Wednesday, March 30, 2011

Israel was a Person

Israel was a person and His God’s name is YHWH. God made a covenant with Israel’s dad and grandpa, and promised to establish them as a nation, to remain in covenant with their offspring, to give them the land of Canaan, and to be their God (Gen 17:6-8). Israel had sons, and they moved to Egypt. They were called the Sons of Israel. This phrase “Sons of Israel” is quite common in the OT. It refers to the people descended from Israel. Exodus starts its first chapter with the words: “These are the names of the Sons of Israel…” So in the initial stage of the nation of Israel, the text’s meaning is quite clear: Israel refers to the nation of Israel.
On Mount Sinai, God commissions them to follow his ways and to worship Him in the land of promise. While the patriarchs had already received the rite of circumcision and other sanctifying (in the sense of setting them apart) qualities, God’s Law given on the mountain of Sinai supplied Israel with a thorough set of rules, which set the nation apart for God. This made the nation distinct from other people groups, so that even upon entering the promised land, the people remained unique. God planted Israel in the Land with what she needed to grow in to a prosperous nation who walked according to His ways and be a light to the gentile nations. What if a son of Israel rebelled against the Lord? He was cut off from the people. But what if the entire nation rebelled against the Lord?
After some time in the Land, Israel’s frequent rebellion against YHWH crumbled the nation. She had a flourish of glory under David, but this transient phase gave way to a divided monarchy. Moving farther away from their God, Israel was cast into exile for her sins. Her temple was destroyed, the monarchy ended, and the people scattered abroad to foreign gentile nations.
During this confusing time, a line begins to be drawn, a redefinition of Israel where we would not expect it- within Israel itself. Here is where we learn an extremely important concept, namely the “remnant”. The word remnant in Hebrew has a punitive ring to it. Its basic meaning refers to that which is not destroyed, the survivors, the ones who are left from some great disaster. It was for instance used to describe the remaining people not destroyed in the conquest of Canaan (Deut 3:11 for instance). God had pronounced judgment on the nations living in Canaan, and commanded the Israelites to destroy them upon entering the Land. Noah’s family also, for instance, could be thought of as a remnant, or survivor of the pagan rebellious pre-flood world. Enslaved Israel, rescued from the wrath of God upon Egypt retained the qualities of a remnant. Theologically, the remnant is composed of those who fear the Lord and find refuge in Him during the day of His wrath.
Eventually the word became a proper name referring to a  particular set of righteous Jews. Some first century Jewish sects, such as the Qumran desert community, saw themselves as a group destined to be God righteous remnant, reviving the glory of Israel. True, the nation had been made desolate and under the rule of a foreign power, but the Qumran remnant sought to nevertheless exist, faithful to God’s covenant. And someday, this group hoped it would be the building block of the restored Israel, after which the messianic age would occur, with the Qumran remnant vindicated with the rest of the faithful remnant from ancient times of Abraham Isaac, and Jacob. The Kingly Messiah, having arrived in splendor, would rule in peace and prosperity, though all those, Jew or Gentile, disobedient to God’s Sovereign rule be destroyed.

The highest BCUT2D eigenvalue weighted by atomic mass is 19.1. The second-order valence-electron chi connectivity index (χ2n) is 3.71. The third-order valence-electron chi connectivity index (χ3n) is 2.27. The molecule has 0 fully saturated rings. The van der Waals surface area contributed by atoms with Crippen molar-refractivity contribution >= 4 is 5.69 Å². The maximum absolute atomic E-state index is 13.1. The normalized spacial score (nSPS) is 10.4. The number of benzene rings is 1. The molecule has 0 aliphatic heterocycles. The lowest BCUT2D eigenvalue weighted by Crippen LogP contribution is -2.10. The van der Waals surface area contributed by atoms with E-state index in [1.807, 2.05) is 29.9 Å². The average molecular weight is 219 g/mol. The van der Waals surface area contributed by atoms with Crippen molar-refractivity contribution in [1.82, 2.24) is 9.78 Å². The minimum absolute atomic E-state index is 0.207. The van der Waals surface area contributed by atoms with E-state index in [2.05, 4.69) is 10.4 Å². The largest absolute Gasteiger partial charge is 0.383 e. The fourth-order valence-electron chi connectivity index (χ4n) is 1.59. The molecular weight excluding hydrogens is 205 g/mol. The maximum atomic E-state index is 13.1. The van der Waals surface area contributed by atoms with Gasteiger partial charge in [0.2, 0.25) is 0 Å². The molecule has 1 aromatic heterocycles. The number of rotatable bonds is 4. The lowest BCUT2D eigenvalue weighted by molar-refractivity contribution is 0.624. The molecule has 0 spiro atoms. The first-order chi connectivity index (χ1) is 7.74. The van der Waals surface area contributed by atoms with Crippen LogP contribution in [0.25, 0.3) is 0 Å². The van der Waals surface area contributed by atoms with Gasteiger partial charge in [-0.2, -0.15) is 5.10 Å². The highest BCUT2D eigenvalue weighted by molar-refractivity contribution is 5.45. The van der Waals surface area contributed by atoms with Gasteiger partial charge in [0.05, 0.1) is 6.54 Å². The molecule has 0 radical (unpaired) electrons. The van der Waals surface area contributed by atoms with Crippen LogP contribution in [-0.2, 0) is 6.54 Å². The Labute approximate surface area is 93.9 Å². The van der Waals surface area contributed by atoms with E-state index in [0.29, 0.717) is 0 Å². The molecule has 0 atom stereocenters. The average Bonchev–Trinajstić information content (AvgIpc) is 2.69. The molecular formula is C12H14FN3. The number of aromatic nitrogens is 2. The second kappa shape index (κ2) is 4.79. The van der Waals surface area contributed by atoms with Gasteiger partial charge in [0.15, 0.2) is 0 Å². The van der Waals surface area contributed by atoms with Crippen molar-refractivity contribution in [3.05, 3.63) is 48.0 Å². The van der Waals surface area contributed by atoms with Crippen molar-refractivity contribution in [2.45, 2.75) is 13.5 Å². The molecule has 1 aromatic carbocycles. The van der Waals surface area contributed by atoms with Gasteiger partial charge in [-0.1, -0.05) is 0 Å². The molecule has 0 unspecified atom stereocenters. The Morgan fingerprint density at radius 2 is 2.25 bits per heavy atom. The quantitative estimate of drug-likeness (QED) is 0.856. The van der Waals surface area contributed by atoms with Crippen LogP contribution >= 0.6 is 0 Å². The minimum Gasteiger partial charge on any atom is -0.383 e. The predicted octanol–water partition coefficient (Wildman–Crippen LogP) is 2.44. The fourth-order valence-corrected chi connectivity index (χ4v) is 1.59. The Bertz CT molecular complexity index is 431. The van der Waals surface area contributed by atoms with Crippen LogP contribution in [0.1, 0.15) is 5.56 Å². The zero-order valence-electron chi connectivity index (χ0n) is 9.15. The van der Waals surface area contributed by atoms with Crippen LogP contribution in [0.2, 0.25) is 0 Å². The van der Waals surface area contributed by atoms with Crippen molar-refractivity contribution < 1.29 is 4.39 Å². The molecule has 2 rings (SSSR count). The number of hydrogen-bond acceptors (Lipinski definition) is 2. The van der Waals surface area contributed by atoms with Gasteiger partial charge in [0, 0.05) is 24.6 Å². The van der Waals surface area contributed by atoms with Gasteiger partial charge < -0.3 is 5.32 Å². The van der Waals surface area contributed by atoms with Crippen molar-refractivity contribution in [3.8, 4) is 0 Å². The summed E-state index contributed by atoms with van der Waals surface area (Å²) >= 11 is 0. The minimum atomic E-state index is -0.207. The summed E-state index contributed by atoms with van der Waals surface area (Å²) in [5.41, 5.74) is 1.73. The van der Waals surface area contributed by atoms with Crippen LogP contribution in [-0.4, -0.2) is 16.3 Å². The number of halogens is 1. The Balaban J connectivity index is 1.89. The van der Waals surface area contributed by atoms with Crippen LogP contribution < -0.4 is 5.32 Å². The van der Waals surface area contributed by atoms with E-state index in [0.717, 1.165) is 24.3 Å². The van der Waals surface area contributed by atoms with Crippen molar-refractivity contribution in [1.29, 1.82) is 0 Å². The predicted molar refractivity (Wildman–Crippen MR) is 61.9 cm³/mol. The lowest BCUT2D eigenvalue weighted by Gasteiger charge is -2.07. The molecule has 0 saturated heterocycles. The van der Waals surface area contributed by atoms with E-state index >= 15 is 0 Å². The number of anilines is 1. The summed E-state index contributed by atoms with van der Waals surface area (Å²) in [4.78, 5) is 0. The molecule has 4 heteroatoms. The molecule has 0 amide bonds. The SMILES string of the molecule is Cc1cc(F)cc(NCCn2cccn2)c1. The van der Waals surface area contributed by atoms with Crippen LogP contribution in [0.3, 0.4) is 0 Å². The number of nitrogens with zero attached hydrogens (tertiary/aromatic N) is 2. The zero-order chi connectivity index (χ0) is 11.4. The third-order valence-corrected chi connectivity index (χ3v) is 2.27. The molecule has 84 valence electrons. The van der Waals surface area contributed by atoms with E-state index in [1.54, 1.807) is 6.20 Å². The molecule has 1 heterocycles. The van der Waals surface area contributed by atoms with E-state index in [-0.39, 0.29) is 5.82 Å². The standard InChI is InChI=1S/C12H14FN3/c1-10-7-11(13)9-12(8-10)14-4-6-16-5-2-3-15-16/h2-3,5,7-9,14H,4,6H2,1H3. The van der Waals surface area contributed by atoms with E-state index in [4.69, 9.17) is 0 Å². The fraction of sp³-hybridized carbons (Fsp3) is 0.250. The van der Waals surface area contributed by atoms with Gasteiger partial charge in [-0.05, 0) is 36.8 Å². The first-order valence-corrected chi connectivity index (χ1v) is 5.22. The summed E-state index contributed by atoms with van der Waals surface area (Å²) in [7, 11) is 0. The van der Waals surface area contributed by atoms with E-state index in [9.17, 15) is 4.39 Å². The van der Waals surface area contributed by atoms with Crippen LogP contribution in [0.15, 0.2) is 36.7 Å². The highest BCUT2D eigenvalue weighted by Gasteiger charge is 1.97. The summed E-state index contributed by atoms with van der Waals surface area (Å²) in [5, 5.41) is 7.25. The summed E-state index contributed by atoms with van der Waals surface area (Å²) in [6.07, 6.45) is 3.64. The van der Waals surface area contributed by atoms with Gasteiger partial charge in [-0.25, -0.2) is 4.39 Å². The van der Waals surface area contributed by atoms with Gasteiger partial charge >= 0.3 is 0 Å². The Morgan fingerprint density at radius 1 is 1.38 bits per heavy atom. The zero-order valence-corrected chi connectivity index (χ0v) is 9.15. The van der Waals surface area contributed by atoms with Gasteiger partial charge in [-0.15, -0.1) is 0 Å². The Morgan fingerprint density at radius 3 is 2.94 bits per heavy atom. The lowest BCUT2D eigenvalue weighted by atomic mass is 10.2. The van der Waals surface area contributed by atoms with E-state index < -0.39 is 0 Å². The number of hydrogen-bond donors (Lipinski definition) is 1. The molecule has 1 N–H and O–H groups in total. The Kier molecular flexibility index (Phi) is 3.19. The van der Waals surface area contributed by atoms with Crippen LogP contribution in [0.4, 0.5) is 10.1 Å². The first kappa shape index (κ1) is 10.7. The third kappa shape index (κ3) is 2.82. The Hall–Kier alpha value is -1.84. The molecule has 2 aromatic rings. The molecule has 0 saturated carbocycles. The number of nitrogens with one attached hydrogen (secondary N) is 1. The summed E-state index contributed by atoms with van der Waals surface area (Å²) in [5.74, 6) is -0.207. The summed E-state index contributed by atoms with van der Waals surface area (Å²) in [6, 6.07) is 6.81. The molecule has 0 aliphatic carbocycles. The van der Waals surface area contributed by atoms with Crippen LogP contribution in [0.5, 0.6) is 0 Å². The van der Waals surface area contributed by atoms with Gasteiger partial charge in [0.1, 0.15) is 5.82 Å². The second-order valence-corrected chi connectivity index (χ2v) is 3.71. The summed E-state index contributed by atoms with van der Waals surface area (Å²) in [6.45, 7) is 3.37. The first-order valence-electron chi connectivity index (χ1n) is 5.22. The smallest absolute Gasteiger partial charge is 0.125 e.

In Isaiah 10:20-23 God describes the remnant as a diminished amount of the whole of Israel. Although the nation of Israel be as numerous as sand, the remnant will not include all the nation. The return of the Remnant to the Promised Land will be likened to the exodus from Egypt as in Isaiah 11:16. Jeremiah 23 describes the remnant of a scattered flock, whom the Lord will gather and provide shepherds over them. Jeremiah 31:17-21 speaks of the remnant like a disciplined youth returning to his loving father. And later in the same chapter, verse 27, the Lord speaks of sowing the house of Israel like seed.
The remnant is believing Israel; the Israel that is responsive and humbled by the discipline of the Lord, who look to Him and call for His mercy for the nation. The part of the nation that does not return and is not responsive is unbelieving Israel.
So here we have a more defined picture of what Luke presents in his first chapter. Zechariah, at first disbelieves the angel’s report. Why? Because it is incredible. But it is hard to say which part of the angel’s message was more incredible, birth from a barren woman or the coming of a man who would turn the “Sons of Israel” to the Lord their God. The outcome of his disbelief is dumbness, muteness. How could the word of the angel be true? But when the unfruitful womb brings forth life, Zechariah believes the angel’s report, and instead of a mute tongue, his mouth is opened, and opened to prophesy. Zechariah says: this is it, the Lord has begun his work, His salvation is come, and the remnant shall return, like the exodus, as he promised to Israel’s father and grandfather.
Zechariah does not know what to expect at this point in the story. There is more to the gospel than Zechariah understands, but I do not think Luke wants us to understand any farther at this point in his narrative. It is very easy to read the end into the beginning, but patience bears many children.

A hope is presented to the reader, is now the time for the remnant of the believing Sons of Israel to return?
But what about the believing gentiles? Are they part of believing Israel? Luke addresses these exact questions.